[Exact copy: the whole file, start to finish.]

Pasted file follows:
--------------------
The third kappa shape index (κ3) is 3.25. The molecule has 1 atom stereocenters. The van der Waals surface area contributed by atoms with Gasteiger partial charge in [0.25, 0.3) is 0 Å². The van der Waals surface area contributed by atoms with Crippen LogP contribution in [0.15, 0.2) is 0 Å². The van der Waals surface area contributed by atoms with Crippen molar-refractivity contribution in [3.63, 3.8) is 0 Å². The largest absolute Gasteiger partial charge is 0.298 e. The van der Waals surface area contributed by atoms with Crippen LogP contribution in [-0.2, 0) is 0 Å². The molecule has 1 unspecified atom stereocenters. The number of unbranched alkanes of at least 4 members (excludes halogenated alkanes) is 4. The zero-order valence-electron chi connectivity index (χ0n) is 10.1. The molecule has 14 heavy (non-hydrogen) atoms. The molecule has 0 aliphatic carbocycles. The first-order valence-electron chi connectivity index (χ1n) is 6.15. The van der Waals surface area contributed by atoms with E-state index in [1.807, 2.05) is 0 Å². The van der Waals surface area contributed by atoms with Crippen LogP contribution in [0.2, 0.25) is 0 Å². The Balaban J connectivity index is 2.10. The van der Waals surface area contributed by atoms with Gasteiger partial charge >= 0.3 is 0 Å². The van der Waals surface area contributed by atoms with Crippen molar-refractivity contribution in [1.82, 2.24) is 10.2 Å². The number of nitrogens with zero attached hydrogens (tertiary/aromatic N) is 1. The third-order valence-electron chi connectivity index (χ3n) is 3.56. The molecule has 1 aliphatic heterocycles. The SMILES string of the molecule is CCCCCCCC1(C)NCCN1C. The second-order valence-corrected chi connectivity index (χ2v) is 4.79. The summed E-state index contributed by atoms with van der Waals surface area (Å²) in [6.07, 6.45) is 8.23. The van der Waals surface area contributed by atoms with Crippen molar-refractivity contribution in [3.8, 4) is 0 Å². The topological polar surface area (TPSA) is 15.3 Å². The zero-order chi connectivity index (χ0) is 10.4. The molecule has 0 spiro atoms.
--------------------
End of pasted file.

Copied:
The third kappa shape index (κ3) is 3.25. The molecule has 1 atom stereocenters. The van der Waals surface area contributed by atoms with Gasteiger partial charge in [0.25, 0.3) is 0 Å². The van der Waals surface area contributed by atoms with Crippen LogP contribution in [0.15, 0.2) is 0 Å². The van der Waals surface area contributed by atoms with Crippen molar-refractivity contribution in [3.63, 3.8) is 0 Å². The largest absolute Gasteiger partial charge is 0.298 e. The van der Waals surface area contributed by atoms with Crippen LogP contribution in [-0.2, 0) is 0 Å². The molecule has 1 unspecified atom stereocenters. The number of unbranched alkanes of at least 4 members (excludes halogenated alkanes) is 4. The zero-order valence-electron chi connectivity index (χ0n) is 10.1. The molecule has 14 heavy (non-hydrogen) atoms. The molecule has 0 aliphatic carbocycles. The first-order valence-electron chi connectivity index (χ1n) is 6.15. The van der Waals surface area contributed by atoms with E-state index in [1.807, 2.05) is 0 Å². The van der Waals surface area contributed by atoms with Crippen LogP contribution in [0.2, 0.25) is 0 Å². The Balaban J connectivity index is 2.10. The van der Waals surface area contributed by atoms with Gasteiger partial charge >= 0.3 is 0 Å². The van der Waals surface area contributed by atoms with Crippen molar-refractivity contribution in [1.82, 2.24) is 10.2 Å². The number of nitrogens with zero attached hydrogens (tertiary/aromatic N) is 1. The third-order valence-electron chi connectivity index (χ3n) is 3.56. The molecule has 1 aliphatic heterocycles. The SMILES string of the molecule is CCCCCCCC1(C)NCCN1C. The second-order valence-corrected chi connectivity index (χ2v) is 4.79. The summed E-state index contributed by atoms with van der Waals surface area (Å²) in [6.07, 6.45) is 8.23. The van der Waals surface area contributed by atoms with Crippen molar-refractivity contribution in [3.8, 4) is 0 Å². The topological polar surface area (TPSA) is 15.3 Å². The zero-order chi connectivity index (χ0) is 10.4. The molecule has 0 spiro atoms.